Last updateTue, 17 Mar 2015 2pm


#NRI: Billionaire Hinduja brothers call for BETTER ENGAGEMENT of prosperous Indian Diaspora community

The London-based billionaire Hinduja brothers have called for greater engagement of the British-Indian Diaspora community to kick-start the flagging trade relationship between the UK and India.

The Hindujas - Sri and Gopichand, who are currently ranked Britain's wealthiest individuals with a combined fortune of nearly £12 billion - said policy makers have long ignored the huge potential inherent in Britain's two-million strong Indian community and called for "innovative" ways to harness that potential.

Addressing a seminar organized by the UK India Business Council (UKIBC) and the Federation of Indian Chambers of Commerce and Industry (FICCI) in London, Srichand Hinduja said: "Despite the long and rich historical relations between Britain and India, the UK still lags behind in terms of investment in India.

"We have millions of NRI's but organizations like UKIBC and FICCI need to do more to utilize their huge potential".

Mr Hinduja's comments followed remarks by Dominic Jerney, Chief Executive of UK Trade and Investment (UKTI) who described the British Indian community as the "biggest, wealthiest and, by any measure, the most successful Diaspora community in the UK" who have made Britain a "more successful and prosperous nation".

Mr Siddarth Birla, chairman of FICCI, India's largest and oldest trade body, also called on the Indian government to better engage the successful and wealthy second-generation Diaspora Indian community.

"The first generation of Diaspora Indians already have strong ties to India but the second generation needs to be engaged with because people who have been born and raised in other parts of the world feel distant and they are a resource that must be harnessed for India's benefit", Mr Birla said.

Despite the long-standing socio-economic ties between India and Britain, and bilateral trade that topped £16 billion in the last fiscal year, the UK has continued to lag behind countries such as the United States, Singapore, Japan and even The Netherlands in investing in India, according to figures from the Reserve Bank of India.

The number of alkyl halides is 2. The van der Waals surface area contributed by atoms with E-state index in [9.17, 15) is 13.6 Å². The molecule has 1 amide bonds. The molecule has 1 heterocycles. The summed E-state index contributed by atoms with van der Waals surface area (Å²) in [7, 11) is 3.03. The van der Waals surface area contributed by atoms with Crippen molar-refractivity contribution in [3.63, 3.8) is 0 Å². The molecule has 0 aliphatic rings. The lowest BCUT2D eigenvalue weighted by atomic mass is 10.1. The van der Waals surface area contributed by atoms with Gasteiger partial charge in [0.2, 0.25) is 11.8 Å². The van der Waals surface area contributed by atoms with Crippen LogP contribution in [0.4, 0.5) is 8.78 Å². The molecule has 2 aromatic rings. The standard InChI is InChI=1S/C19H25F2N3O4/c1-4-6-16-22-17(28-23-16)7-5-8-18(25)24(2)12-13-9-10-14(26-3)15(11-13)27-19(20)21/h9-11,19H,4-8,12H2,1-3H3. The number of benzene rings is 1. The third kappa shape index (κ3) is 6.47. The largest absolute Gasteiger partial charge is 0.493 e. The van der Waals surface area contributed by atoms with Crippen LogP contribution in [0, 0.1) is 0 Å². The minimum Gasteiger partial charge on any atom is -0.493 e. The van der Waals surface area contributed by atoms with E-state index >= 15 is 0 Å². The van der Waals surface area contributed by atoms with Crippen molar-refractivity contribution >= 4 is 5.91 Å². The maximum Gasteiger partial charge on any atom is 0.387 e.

Mr Hinduja - co chairman of the industrial giant The Hinduja Group - also called for a 'flagship' infrastructure project similar to the ambitious, $90 billion Japanese government-backed Delhi Mumbai Industrial Corridor (DMIC) to help accelerate the India-UK trade relationship.

"There has been talk of a new industrial corridor between Bombay and Bangalore. Let us all see how we can make that a success. With the DMIC, the Japanese came with big funds and offered a package to the Indian government and things have moved along swiftly.

"The UK said that there was no money for a project of that nature. I don't believe that. London is one of the world's great financial centres. We can always create funding and financing. If we have a flagship project then that itself can take the UK India relationship to a whole new level.

"The result of a large infrastructure project like DMIC is that automatically a whole host of other businesses will grow from it, whether it's education, tourism or health. I can categorically say there is no shortage of funds in the UK.

"We need to harness the potential of London as a financial centre, the NRI community, and think outside the box and come up with innovative ways to raise money."

The development-driven agenda of newly elected Indian Prime Minister Narendra Modi bodes well for the future, Mr Hinduja added.

"Our Group is a huge investor both in India and the UK. The reason that British investment in India has lagged behind is implementation. We had a weak government. The implementation of projects was zero.

"Fortunately with the Modi government there is leadership and we are very confident that projects will happen far faster than even the sceptics among us will expect.

"We have analyzed all the things Mr Modi has done in his first month in office and it is quite remarkable. You wouldn't find that kind of decisiveness even under a presidential regime such as the United States. He has taken bold steps to demolish committees and red tape.

"Our group had two or three big infrastructure projects which had been languishing for years because of the difficulty of obtaining the necessary clearances on often trivial things. In the thirty days after Mr Modi's appointment we had everything cleared. This administration has a very practical outlook, they are moving swiftly along and that's what India needs.

"I would request my UK friends to move fast and I would tell me Indian friends to have no reservations".




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